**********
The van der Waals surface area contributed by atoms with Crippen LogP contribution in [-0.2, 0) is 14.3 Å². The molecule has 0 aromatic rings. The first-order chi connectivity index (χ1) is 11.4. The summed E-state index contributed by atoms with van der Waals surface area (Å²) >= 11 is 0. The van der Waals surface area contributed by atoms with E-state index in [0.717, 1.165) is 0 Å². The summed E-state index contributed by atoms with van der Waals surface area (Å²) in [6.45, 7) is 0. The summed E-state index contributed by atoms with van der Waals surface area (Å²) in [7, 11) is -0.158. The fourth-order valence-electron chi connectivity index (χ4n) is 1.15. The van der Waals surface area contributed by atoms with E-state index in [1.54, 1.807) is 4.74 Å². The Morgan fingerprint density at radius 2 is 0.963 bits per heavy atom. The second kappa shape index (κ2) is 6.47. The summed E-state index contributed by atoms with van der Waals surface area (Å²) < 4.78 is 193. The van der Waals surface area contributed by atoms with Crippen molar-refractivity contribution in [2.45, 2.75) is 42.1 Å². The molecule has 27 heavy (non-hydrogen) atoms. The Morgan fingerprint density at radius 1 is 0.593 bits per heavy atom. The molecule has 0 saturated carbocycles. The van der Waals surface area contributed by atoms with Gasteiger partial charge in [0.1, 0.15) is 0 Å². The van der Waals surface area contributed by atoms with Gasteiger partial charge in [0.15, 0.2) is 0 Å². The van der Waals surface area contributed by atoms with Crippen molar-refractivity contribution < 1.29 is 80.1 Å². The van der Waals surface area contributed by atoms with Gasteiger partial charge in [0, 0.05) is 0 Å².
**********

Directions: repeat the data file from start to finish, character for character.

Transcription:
The van der Waals surface area contributed by atoms with Crippen LogP contribution in [-0.2, 0) is 14.3 Å². The molecule has 0 aromatic rings. The first-order chi connectivity index (χ1) is 11.4. The summed E-state index contributed by atoms with van der Waals surface area (Å²) >= 11 is 0. The van der Waals surface area contributed by atoms with E-state index in [0.717, 1.165) is 0 Å². The summed E-state index contributed by atoms with van der Waals surface area (Å²) in [6.45, 7) is 0. The summed E-state index contributed by atoms with van der Waals surface area (Å²) in [7, 11) is -0.158. The fourth-order valence-electron chi connectivity index (χ4n) is 1.15. The van der Waals surface area contributed by atoms with E-state index in [1.54, 1.807) is 4.74 Å². The Morgan fingerprint density at radius 2 is 0.963 bits per heavy atom. The second kappa shape index (κ2) is 6.47. The summed E-state index contributed by atoms with van der Waals surface area (Å²) < 4.78 is 193. The van der Waals surface area contributed by atoms with Crippen molar-refractivity contribution in [2.45, 2.75) is 42.1 Å². The molecule has 27 heavy (non-hydrogen) atoms. The Morgan fingerprint density at radius 1 is 0.593 bits per heavy atom. The molecule has 0 saturated carbocycles. The van der Waals surface area contributed by atoms with Gasteiger partial charge in [0.1, 0.15) is 0 Å². The van der Waals surface area contributed by atoms with Gasteiger partial charge in [0.15, 0.2) is 0 Å². The van der Waals surface area contributed by atoms with Crippen molar-refractivity contribution < 1.29 is 80.1 Å². The van der Waals surface area contributed by atoms with Gasteiger partial charge in [0, 0.05) is 0 Å².